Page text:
The USMNT hasn’t had to play on grass laid on top of turf since the 2017 Gold Cup semifinals against Costa Rica, which was played at AT&T Stadium in Arlington, Texas, which is an indoor facility and thus uses artificial turf.

For U.S. Soccer, that now means all of its senior national team players are against the federation’s current position. The USWNT has made its sentiments known about playing on turf, even before Megan Rapinoe tore her ACL in a match on a turf pitch in bad shape, and they’ve even recently filed a lawsuit in federal court alleging U.S. Soccer is engaging in gender discrimination against the USWNT players.

Regardless of the outcome, it’s a bad look for U.S. Soccer that all of its main players are against the federation in one form or another, and together they could use their media platforms to make an even bigger statement.

Europa League Roundup: Arsenal shutout Napoli; Eintracht, Valencia advance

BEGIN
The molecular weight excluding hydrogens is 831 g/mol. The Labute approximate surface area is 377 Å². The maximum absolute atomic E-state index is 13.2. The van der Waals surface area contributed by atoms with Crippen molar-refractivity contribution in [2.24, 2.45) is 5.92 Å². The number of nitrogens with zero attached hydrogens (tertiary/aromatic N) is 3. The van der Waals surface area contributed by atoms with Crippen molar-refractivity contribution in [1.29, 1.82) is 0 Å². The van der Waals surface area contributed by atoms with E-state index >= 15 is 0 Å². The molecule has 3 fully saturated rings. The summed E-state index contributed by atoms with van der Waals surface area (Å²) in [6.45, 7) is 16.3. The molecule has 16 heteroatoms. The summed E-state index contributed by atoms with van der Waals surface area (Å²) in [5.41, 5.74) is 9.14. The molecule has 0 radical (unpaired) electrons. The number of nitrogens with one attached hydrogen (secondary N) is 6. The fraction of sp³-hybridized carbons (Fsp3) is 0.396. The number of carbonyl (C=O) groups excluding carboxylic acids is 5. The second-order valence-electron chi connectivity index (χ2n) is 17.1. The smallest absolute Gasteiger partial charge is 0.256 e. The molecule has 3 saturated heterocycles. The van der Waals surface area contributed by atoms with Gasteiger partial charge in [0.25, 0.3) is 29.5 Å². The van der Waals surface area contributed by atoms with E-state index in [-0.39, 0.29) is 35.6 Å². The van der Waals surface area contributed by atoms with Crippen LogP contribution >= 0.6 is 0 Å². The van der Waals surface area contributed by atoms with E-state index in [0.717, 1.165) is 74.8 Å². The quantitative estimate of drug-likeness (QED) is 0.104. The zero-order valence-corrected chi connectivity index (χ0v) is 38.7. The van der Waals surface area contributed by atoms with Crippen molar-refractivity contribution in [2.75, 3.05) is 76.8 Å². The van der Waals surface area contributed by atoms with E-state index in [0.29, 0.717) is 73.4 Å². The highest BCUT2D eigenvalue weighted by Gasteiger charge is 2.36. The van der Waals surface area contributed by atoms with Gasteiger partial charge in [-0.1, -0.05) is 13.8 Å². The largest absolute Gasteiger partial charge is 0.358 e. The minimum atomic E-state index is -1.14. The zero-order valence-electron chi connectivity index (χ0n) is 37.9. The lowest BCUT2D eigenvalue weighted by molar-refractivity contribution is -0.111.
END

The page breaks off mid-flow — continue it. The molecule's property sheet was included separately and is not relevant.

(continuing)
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What road problems?

For the second consecutive match, Arsenal picked up a 1-0 win on the road, this time against even tougher competition. Arsenal beat Napoli, 1-0, and 3-0 on aggregate to advance to the Europa League semifinals. Alexandre Lacazette scored a terrific free kick from 30-yards out, taking advantage of Alex Meter shifting the wrong way.

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In the second half, with Napoli needing four goals and pushing, Arsenal relied heavily on its centerback trio of Sokratis, Laurent Koscielny, and Nacho Monreal, with Ainsley Maitland-Niles and Saed Kolasinac helping in defense.

It’s a reversal of Arsenal’s recent fortunes, where before Monday, they hadn’t won on the road since February, including in the Europa League to Rennes. However, the 2-0 scoreline from the first leg really gave Arsenal the push and momentum it needed to get past a struggling Napoli side under Carlo Ancelotti.

Elsewhere, Valencia took care of languishing Villarreal in style with a 2-0 victory, winning 5-1 on aggregate, but the real drama took place in Germany.

With Eintracht Frankfurt trailing before kickoff by a pair of goals, the Eagles – well, both Benfica and Eintracht are the Eagles – managed to secure a 2-0 result to advance in the Europa League. Sebastian Rode’s second-half finish off an Ante Rebec pass has kept Eintracht’s season alive in Europe, where Luka Jovic can continue to market himself to the world’s biggest clubs.